18 February 2005, Volume
STUCK IN A RUT.
At the beginning of this month, three European lawmakers from the OSCE Parliamentary Assembly visited Minsk to see whether the situation in Belarus has changed for the better. They have apparently found nothing new or interesting to report to their colleagues in Europe.
Summing up the three-day trip, Fred Ponsonby of Great Britain told journalists in Minsk on 3 February that the situation in Belarus over the last two years can be considered "stagnant or stable," Belapan reported. Which means, Ponsonby added, that many aspects of life in Belarus have not improved. In fact, many aspects of life in Belarus have actually deteriorated over the past two years, even if their deterioration was not conspicuously fast but had a "stable and stagnant" character.
Belarus ended the year 2004 with two emblematic political events. On 17 October, President Alyaksandr Lukashenka held a referendum on lifting the constitutional two-term limit on the presidency. Simultaneously, Belarusians went to the polls to elect the 110-seat Chamber of Representatives, the country's lower house. According to the official results, Lukashenka's hopes for staying in power indefinitely were supported by 5.55 million people, or 79.4 percent of all eligible voters. And Belarusians officially filled all but one seat in the Chamber of Representatives with Lukashenka's backers and associates.
An independent international pollster found that Lukashenka's proposal to clear the path to a presidency-for-life was supported by just 48.7 percent of all eligible voters, leaving it below the 50 percent threshold required for such a constitutional amendment. However, opposition protests against what appeared to be a blatant falsification of the referendum results were lukewarm, lasted only several days, and gathered several thousand people at best.
Since the 2001 presidential election, the Belarusian opposition seems to have remained in protracted disarray. Sadly, there are no signs that the opposition is able to muster up any significant support for its candidate, provided it would agree on such a candidate, to challenge Lukashenka in the presidential election expected in 2006.
To demoralize the Belarusian opposition even further, a court in Minsk on 30 December 2004 sentenced Belarusian opposition politician Mikhail Marynich, 64, to five years in a high-security prison and confiscation of property. The court found him guilty of misappropriating several computers that the Dzelavaya Initsyyatyva (Business Initiative) association, of which he was chairman, had received for temporary use from the U.S. Embassy in Minsk.
The bizarre case against Marynich and the harsh sentence he received were of a plainly political character. To compare, on 8 February the Belarusian Supreme Court sentenced Halina Zhuraukova, former head of the presidential administration's Property Management Department, to four years in prison, finding her guilty of embezzling $3.4 million under the same article of the Criminal Code as applied to Marynich.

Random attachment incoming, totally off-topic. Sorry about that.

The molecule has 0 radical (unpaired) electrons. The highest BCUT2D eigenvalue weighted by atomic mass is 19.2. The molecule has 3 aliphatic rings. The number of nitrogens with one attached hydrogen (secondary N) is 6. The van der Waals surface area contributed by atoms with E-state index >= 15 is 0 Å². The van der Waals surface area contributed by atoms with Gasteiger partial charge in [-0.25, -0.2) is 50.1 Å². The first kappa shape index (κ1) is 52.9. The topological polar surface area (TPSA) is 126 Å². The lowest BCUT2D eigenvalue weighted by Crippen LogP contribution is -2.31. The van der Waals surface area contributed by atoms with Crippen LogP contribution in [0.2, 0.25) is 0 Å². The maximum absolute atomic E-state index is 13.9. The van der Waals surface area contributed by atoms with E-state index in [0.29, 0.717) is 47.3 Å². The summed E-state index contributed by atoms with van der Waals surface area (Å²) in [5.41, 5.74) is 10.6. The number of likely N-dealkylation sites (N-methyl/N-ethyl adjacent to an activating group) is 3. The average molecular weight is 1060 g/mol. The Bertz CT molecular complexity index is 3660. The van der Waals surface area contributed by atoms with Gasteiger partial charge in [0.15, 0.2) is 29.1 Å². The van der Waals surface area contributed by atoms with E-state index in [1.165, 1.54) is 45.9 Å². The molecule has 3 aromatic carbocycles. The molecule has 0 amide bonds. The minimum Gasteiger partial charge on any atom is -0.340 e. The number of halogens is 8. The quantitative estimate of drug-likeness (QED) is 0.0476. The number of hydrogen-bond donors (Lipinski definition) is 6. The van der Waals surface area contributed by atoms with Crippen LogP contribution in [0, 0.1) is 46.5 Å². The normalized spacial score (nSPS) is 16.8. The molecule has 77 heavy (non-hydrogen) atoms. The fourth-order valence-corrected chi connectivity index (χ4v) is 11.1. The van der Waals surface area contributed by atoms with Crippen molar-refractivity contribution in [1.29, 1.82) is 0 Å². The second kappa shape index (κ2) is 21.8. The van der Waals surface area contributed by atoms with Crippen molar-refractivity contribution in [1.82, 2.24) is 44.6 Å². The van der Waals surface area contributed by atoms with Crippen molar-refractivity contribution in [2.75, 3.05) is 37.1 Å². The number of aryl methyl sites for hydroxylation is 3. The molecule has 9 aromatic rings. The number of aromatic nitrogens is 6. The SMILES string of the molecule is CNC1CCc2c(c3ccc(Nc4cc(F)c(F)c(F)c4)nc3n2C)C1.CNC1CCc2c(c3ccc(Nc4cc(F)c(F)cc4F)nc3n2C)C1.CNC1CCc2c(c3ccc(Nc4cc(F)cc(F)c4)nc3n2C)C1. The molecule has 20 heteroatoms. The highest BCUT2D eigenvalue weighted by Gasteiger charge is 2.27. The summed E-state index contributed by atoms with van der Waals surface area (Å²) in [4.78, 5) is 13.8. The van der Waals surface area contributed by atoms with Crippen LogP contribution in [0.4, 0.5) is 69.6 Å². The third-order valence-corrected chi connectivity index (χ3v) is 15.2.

The 17 October 2004 referendum and the Marynich case have received a fair amount of media coverage both at home and abroad. On a daily basis, however, there are many depressing and gloomy developments that do not make the headlines. Like the aforementioned issues, these developments, too, testify to the growing consolidation of the Belarusian authoritarian regime, which has tasked itself with not only uprooting any political dissent but also curbing any other unwanted or suspicious behavior.
For example, on 11 February police charged activist Aksana Novikava with beggary after she attempted in the subway to raise private donations for what she called an "orange revolution" in Belarus. "Some gave money, some refused to, and some just laughed," Novikava told Belapan. But the police proved to be less amused; Novikava is facing a fine.
On 5 February, police detained opposition activist Syarhey Antonchyk and some 20 people that gathered at his private apartment. Police have accused Antonchyk of organizing an unsanctioned rally and drawing up a protocol. If the case goes to court, Antonchyk has the chance of becoming the first person punished in Belarus for inviting friends to dinner.
In January, the authorities fired Rehina Ventsel, a rector of Baranavichy State University, and her deputy Ivan Kitsun. A group of students from their university had cracked a joke about President Lukashenka's salary at a forum of students in Minsk. "Alyaksandr Ryhoravich, how big is your salary?" a student from Baranavichy asked another student who was impersonating the Belarusian leader. "Let me count. As president of the country I get 300 bucks per month. As president of the National Olympic Committee I get another 300 bucks. And I get an extra sum as supreme commander. Generally speaking, not so bad," the other wag from Baranavichy responded. Now all jokes from Baranavichy State University intended for the public reportedly have to be approved by the university's ideological supervisors.
In Minsk, the independent Belarusian-language literary magazine "Dzeyaslou" has recently been removed from Belarusian bookstores run by the Belkniha state distribution network. Belkniha reportedly charged that "Dzeyaslou" propagates smut by printing foul language. "Dzeyaslou" Editor in Chief Barys Pyatrovich told RFE/RL's Belarus Service that Belarusian bookstores are full of books by Russian authors with expletives and nobody is going to ban them.